Diagnosing and Treating Mesothelioma | American Lung Association

Diagnosing and Treating Mesothelioma

What to Expect

In general, individuals at risk and with a suspicion of mesothelioma should be referred to a specialist in lung diseases. That physician will order a series of one or more tests to prove the diagnosis of mesothelioma.

How Mesothelioma Is Diagnosed

Chest X-ray: A chest X-ray is usually ordered as a first step, but a chest computed tomography scan (or chest CT) will be needed in most cases.  The chest X-ray may be normal or reveal signs of prior exposure to asbestos, called pleural plaques (thickened pleura with calcium deposits). Sometimes, the chest X-ray may reveal accumulation of fluid between the lung and the chest wall, or pleural effusion. These abnormalities, however, may only mean that the patient has been exposed to asbestos and do not establish the diagnosis of mesothelioma. A definitive diagnosis of mesothelioma cannot be rendered radiologically, it can only be confirmed by pathologic examination of tissue.

Fluid drainage or thoracentesis: When pleural fluid is identified, the next best step is to drain the fluid with an ultrasound-guided needle aspiration. This procedure is primarily performed to exclude other causes of pleural effusion (there are many) and is not usually sufficient to establish mesothelioma. Biopsies are needed.

Chest CT scan: This test allows a more detailed examination of the chest and may allow selection of a best site to biopsy. In addition, it can determine the extent of the disease. A needle biopsy may be performed guided by CT images in the same procedure.

Biopsy:  There are many causes of disease of the pleura, so getting a tissue sample (biopsy) is usually required for diagnosis. A biopsy sample can be obtained from the outside, with CT or ultrasound guidance, under local anesthesia, or from the inside with the use of a small camera introduced between the lung and the chest wall (thoracoscopy or pleuroscopy), under general anesthesia. Both ways have advantages and disadvantages, but usually thoracoscopy or pleuroscopy are preferred as they allow deep sampling of larger areas, often needed to establish the diagnosis with certainty. Biopsy samples are often difficult to interpret under the microscope, and pathologists are often required to do additional testing on biopsy specimens to reach a definitive conclusion.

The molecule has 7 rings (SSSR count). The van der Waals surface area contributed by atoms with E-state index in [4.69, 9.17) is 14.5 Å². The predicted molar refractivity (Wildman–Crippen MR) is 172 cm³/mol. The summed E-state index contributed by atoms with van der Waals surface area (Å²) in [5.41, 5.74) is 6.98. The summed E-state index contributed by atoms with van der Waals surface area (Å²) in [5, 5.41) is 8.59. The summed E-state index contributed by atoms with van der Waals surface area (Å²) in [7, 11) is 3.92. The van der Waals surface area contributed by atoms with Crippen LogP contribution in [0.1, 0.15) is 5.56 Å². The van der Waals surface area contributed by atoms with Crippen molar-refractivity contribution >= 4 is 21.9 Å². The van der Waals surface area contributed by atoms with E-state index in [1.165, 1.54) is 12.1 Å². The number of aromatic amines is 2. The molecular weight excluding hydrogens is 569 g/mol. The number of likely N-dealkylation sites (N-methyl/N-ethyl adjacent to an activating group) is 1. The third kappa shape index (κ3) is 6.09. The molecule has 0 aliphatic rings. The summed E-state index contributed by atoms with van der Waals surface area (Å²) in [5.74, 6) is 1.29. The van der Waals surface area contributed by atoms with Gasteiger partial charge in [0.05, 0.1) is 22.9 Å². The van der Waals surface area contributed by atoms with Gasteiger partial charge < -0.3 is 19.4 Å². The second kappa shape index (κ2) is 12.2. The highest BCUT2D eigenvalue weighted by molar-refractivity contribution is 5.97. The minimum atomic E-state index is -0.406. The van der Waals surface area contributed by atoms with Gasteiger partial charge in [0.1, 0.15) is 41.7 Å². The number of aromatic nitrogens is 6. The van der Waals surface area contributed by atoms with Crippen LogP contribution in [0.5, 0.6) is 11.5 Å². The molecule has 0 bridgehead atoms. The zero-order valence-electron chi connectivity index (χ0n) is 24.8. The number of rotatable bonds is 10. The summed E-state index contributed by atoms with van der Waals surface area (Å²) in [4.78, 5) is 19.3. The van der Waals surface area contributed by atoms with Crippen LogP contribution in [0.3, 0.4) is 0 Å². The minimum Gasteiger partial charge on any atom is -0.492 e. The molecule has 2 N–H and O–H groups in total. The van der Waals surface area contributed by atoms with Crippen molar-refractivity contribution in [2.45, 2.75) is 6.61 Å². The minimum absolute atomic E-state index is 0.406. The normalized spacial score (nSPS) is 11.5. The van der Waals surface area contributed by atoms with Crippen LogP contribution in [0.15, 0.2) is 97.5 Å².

Additional testing: A breathing test (pulmonary function studies) and other tests such as blood workup are typically obtained to determine what kind of treatment the patient should receive. If the disease is advanced, an evaluation is done at rest and with activity to determine whether supplemental oxygen is required.

Staging of the disease
If mesothelioma is diagnosed, the extent of the disease needs to be determined, as this will guide treatment decisions. In addition to the chest CT, a positron-emission tomography scan (PET scan) is generally obtained to identify other areas involved with cancer, which may need to be biopsied, as well. Biopsies of suspicious areas may be performed.

How Mesothelioma Is Treated

Although some patients may be suitable for surgery, the results of treatment of mesothelioma with surgery, radiation and chemotherapy have so far been disappointing.  It is important that patients with mesothelioma be referred to centers with experience in treating this rare disease who are familiar with modern approaches and who may be able to offer patients enrollment in research studies.  


    This content was developed in partnership with the CHEST Foundation, the philanthropic arm of the American College of Chest Physicians.


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